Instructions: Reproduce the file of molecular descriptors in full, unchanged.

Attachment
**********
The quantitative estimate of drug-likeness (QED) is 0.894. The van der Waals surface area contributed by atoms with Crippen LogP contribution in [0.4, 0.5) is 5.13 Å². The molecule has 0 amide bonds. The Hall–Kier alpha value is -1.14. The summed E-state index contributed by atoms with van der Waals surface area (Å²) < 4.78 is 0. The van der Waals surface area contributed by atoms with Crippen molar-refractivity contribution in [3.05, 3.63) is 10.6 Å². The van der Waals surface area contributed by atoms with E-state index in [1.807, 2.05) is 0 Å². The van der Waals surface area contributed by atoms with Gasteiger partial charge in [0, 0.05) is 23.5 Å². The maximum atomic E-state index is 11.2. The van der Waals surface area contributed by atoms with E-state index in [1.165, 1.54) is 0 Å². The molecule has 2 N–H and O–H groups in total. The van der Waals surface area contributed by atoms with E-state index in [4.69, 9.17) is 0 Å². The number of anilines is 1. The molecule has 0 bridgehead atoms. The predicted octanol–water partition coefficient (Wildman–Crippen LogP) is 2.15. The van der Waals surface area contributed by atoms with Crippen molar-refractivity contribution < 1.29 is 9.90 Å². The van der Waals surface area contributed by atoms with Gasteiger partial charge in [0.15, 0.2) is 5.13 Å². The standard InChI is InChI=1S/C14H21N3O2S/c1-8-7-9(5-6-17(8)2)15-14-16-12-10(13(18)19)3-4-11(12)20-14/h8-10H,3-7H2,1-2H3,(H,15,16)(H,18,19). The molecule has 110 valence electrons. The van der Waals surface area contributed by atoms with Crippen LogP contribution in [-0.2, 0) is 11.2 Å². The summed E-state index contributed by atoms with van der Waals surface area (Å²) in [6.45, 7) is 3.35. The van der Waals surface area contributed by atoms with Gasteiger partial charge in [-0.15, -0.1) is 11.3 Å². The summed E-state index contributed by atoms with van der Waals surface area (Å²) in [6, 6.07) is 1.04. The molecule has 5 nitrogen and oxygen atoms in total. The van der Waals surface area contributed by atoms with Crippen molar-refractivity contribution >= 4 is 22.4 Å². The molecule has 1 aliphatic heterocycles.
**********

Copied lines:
The quantitative estimate of drug-likeness (QED) is 0.894. The van der Waals surface area contributed by atoms with Crippen LogP contribution in [0.4, 0.5) is 5.13 Å². The molecule has 0 amide bonds. The Hall–Kier alpha value is -1.14. The summed E-state index contributed by atoms with van der Waals surface area (Å²) < 4.78 is 0. The van der Waals surface area contributed by atoms with Crippen molar-refractivity contribution in [3.05, 3.63) is 10.6 Å². The van der Waals surface area contributed by atoms with E-state index in [1.807, 2.05) is 0 Å². The van der Waals surface area contributed by atoms with Gasteiger partial charge in [0, 0.05) is 23.5 Å². The maximum atomic E-state index is 11.2. The van der Waals surface area contributed by atoms with E-state index in [1.165, 1.54) is 0 Å². The molecule has 2 N–H and O–H groups in total. The van der Waals surface area contributed by atoms with E-state index in [4.69, 9.17) is 0 Å². The number of anilines is 1. The molecule has 0 bridgehead atoms. The predicted octanol–water partition coefficient (Wildman–Crippen LogP) is 2.15. The van der Waals surface area contributed by atoms with Crippen molar-refractivity contribution < 1.29 is 9.90 Å². The van der Waals surface area contributed by atoms with Gasteiger partial charge in [0.15, 0.2) is 5.13 Å². The standard InChI is InChI=1S/C14H21N3O2S/c1-8-7-9(5-6-17(8)2)15-14-16-12-10(13(18)19)3-4-11(12)20-14/h8-10H,3-7H2,1-2H3,(H,15,16)(H,18,19). The molecule has 110 valence electrons. The van der Waals surface area contributed by atoms with Crippen LogP contribution in [-0.2, 0) is 11.2 Å². The summed E-state index contributed by atoms with van der Waals surface area (Å²) in [6.45, 7) is 3.35. The van der Waals surface area contributed by atoms with Gasteiger partial charge in [-0.15, -0.1) is 11.3 Å². The summed E-state index contributed by atoms with van der Waals surface area (Å²) in [6, 6.07) is 1.04. The molecule has 5 nitrogen and oxygen atoms in total. The van der Waals surface area contributed by atoms with Crippen molar-refractivity contribution >= 4 is 22.4 Å². The molecule has 1 aliphatic heterocycles.